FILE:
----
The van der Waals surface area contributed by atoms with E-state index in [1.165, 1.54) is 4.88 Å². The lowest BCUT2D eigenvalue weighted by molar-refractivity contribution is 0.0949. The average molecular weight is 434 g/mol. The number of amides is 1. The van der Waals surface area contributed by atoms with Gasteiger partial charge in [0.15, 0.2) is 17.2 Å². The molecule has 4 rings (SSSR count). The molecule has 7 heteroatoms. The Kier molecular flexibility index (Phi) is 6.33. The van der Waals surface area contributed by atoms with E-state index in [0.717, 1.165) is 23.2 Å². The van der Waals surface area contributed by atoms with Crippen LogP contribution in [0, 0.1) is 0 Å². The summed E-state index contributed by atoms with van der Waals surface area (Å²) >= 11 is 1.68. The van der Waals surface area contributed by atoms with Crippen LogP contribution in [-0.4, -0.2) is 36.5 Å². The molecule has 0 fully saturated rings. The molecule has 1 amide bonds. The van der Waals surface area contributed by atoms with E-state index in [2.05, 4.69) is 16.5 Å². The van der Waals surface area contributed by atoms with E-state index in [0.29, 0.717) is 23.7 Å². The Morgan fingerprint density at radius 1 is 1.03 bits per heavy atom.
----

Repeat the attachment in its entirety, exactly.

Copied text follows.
The van der Waals surface area contributed by atoms with E-state index in [1.165, 1.54) is 4.88 Å². The lowest BCUT2D eigenvalue weighted by molar-refractivity contribution is 0.0949. The average molecular weight is 434 g/mol. The number of amides is 1. The van der Waals surface area contributed by atoms with Gasteiger partial charge in [0.15, 0.2) is 17.2 Å². The molecule has 4 rings (SSSR count). The molecule has 7 heteroatoms. The Kier molecular flexibility index (Phi) is 6.33. The van der Waals surface area contributed by atoms with E-state index in [0.717, 1.165) is 23.2 Å². The van der Waals surface area contributed by atoms with Crippen LogP contribution in [0, 0.1) is 0 Å². The summed E-state index contributed by atoms with van der Waals surface area (Å²) >= 11 is 1.68. The van der Waals surface area contributed by atoms with Crippen LogP contribution in [-0.4, -0.2) is 36.5 Å². The molecule has 0 fully saturated rings. The molecule has 1 amide bonds. The van der Waals surface area contributed by atoms with E-state index in [2.05, 4.69) is 16.5 Å². The van der Waals surface area contributed by atoms with E-state index in [0.29, 0.717) is 23.7 Å². The Morgan fingerprint density at radius 1 is 1.03 bits per heavy atom.